27 September 2008
The message was received 7am on Saturday morning – ‘Whale stranding BOP area, text back YES if you can attend’. Was this someone having a laugh or the real deal? I messaged back YES and put down my phone thinking that someone would reply that the joke was on me, how wrong I was.
Nobby, a 30 year old orca male, had stranded himself on Papamoa beach in the early hours of Saturday, 27th of September. We were to discover later in the day that this was not Nobby’s first time on the beach, however this time he needed some help. I received my next text around 11am requesting urgent attendance to Papamoa beach, this was really happening and I had to think quickly as to what it was that my training from Project Jonah advised me to pack in my emergency stranding bag. Ready to go after a quick double check that I had everything (wetsuit, check – towels, check – warm clothes, check – car keys???) myself and my partner were on the road.
We arrived at the beach where cars crammed the streets and beach access ways. News had travelled fast and was drawing curious locals by the hundreds. We made our way to where Nobby was and I could not believe what I saw. Having just completed my training with Project Jonah earlier this year I was in the frame of mind that it would be years before I was ever called to take part in such an event. But here I was witnessing the massive impact that this single whale was having on the surrounding crowd. I pushed my way through the masses and yelled out that I was part of Project Jonah to one of the helpers on the other side of the tape. They waved me through and this was when I caught my first glimpse of Nobby.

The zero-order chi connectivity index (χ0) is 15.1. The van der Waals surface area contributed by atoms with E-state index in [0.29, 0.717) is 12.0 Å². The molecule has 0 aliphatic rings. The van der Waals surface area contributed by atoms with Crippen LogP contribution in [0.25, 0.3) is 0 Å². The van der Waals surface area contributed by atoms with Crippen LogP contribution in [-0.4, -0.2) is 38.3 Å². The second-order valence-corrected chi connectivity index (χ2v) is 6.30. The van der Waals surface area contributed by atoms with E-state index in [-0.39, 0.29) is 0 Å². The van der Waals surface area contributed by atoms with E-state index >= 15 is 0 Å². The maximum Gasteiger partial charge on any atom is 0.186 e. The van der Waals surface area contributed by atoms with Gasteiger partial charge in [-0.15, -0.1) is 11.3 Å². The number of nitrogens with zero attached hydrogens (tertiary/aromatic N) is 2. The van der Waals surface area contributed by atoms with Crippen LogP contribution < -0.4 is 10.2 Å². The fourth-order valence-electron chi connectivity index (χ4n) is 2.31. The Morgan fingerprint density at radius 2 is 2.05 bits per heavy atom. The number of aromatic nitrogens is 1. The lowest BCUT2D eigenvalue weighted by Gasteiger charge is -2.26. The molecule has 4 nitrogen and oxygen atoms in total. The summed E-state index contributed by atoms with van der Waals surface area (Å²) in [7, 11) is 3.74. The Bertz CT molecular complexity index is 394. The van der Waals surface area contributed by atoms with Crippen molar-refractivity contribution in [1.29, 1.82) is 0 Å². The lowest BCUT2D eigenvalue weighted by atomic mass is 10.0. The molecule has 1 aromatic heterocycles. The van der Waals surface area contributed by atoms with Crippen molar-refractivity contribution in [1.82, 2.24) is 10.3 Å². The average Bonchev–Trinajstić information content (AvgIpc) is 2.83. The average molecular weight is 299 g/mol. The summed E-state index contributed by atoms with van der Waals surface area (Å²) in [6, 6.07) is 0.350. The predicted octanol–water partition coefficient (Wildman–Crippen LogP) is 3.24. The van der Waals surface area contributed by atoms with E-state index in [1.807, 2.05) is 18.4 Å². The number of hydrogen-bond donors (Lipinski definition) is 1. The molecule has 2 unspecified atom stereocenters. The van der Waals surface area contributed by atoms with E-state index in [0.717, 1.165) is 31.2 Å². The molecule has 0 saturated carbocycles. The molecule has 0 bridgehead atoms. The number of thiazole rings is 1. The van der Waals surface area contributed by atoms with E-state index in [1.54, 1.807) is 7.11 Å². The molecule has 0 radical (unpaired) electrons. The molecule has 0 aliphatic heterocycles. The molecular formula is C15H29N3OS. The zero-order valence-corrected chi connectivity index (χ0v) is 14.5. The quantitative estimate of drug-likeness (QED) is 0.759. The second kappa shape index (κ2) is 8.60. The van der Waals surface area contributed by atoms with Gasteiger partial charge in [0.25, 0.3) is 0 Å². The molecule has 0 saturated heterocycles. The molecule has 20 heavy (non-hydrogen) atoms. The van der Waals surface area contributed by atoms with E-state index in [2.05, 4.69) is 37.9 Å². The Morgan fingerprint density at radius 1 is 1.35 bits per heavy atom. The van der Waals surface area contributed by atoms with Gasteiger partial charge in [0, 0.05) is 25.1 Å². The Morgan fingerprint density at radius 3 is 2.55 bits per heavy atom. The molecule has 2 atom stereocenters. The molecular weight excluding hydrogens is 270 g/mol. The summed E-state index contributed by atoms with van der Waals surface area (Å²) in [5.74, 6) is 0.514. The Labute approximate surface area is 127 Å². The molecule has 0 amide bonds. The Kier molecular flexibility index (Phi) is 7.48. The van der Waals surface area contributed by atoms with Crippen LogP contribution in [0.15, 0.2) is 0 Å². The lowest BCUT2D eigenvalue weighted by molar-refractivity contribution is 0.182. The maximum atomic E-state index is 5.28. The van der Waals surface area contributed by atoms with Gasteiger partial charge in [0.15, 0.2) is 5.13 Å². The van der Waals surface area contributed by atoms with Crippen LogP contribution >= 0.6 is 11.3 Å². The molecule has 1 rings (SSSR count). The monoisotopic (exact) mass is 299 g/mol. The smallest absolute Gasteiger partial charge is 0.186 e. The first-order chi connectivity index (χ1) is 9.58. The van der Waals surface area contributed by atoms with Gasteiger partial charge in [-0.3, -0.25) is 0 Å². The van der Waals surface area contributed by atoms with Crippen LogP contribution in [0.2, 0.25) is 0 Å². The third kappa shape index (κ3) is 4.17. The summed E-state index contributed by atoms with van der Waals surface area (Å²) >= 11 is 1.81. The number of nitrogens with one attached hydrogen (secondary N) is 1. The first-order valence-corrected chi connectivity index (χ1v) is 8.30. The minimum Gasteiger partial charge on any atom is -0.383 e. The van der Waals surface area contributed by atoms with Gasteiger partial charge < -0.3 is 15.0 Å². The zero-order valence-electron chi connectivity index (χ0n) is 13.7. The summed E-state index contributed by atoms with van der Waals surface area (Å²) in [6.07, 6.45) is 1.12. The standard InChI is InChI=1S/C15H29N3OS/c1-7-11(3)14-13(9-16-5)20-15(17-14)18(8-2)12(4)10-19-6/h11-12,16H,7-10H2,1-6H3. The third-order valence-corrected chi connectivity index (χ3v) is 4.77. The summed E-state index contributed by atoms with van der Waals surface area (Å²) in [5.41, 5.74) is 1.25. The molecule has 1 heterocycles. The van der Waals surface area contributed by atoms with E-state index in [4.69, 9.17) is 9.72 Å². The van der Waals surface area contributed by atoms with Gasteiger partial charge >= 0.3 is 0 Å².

It was surreal and I don’t remember thinking ‘Oh, there’s an orca whale on the beach’ that connection was made later on, but I did go up to the first person that I saw controlling the crowd from getting too close and asked them to point out PJ, the person who had sent me the text messages and who I had to report to. It only dawned on me after the rescue that PJ was actually short for Project Jonah.
I noticed familiar faces of people that I did Project Jonah training with and who were also classmates from where I was studying at the Bay of Plenty Polytech in Marine Studies. This relaxed me and for the first time I actually took in what was before me.